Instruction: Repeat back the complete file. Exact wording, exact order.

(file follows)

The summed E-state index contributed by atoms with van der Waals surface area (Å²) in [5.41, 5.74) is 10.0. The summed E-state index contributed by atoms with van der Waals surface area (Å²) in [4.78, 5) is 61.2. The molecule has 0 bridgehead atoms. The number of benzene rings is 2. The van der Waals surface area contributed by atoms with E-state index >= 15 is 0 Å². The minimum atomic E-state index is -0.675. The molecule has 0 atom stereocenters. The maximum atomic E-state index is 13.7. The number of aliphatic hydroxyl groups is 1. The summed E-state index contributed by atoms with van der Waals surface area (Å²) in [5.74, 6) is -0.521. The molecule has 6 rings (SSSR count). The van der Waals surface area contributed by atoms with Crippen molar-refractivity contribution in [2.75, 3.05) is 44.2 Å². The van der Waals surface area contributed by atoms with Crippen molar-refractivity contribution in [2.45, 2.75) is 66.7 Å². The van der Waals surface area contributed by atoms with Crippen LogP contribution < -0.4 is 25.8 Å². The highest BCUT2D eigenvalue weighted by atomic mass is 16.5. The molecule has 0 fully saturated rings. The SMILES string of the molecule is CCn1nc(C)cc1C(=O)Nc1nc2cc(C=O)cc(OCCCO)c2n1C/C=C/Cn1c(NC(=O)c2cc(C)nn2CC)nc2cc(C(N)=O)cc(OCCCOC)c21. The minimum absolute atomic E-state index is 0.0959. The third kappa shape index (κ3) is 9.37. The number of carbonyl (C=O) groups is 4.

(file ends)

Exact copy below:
The summed E-state index contributed by atoms with van der Waals surface area (Å²) in [5.41, 5.74) is 10.0. The summed E-state index contributed by atoms with van der Waals surface area (Å²) in [4.78, 5) is 61.2. The molecule has 0 bridgehead atoms. The number of benzene rings is 2. The van der Waals surface area contributed by atoms with E-state index >= 15 is 0 Å². The minimum atomic E-state index is -0.675. The molecule has 0 atom stereocenters. The maximum atomic E-state index is 13.7. The number of aliphatic hydroxyl groups is 1. The summed E-state index contributed by atoms with van der Waals surface area (Å²) in [5.74, 6) is -0.521. The molecule has 6 rings (SSSR count). The van der Waals surface area contributed by atoms with Crippen molar-refractivity contribution in [2.75, 3.05) is 44.2 Å². The van der Waals surface area contributed by atoms with Crippen molar-refractivity contribution in [2.45, 2.75) is 66.7 Å². The van der Waals surface area contributed by atoms with Crippen LogP contribution < -0.4 is 25.8 Å². The highest BCUT2D eigenvalue weighted by atomic mass is 16.5. The molecule has 0 fully saturated rings. The SMILES string of the molecule is CCn1nc(C)cc1C(=O)Nc1nc2cc(C=O)cc(OCCCO)c2n1C/C=C/Cn1c(NC(=O)c2cc(C)nn2CC)nc2cc(C(N)=O)cc(OCCCOC)c21. The minimum absolute atomic E-state index is 0.0959. The third kappa shape index (κ3) is 9.37. The number of carbonyl (C=O) groups is 4.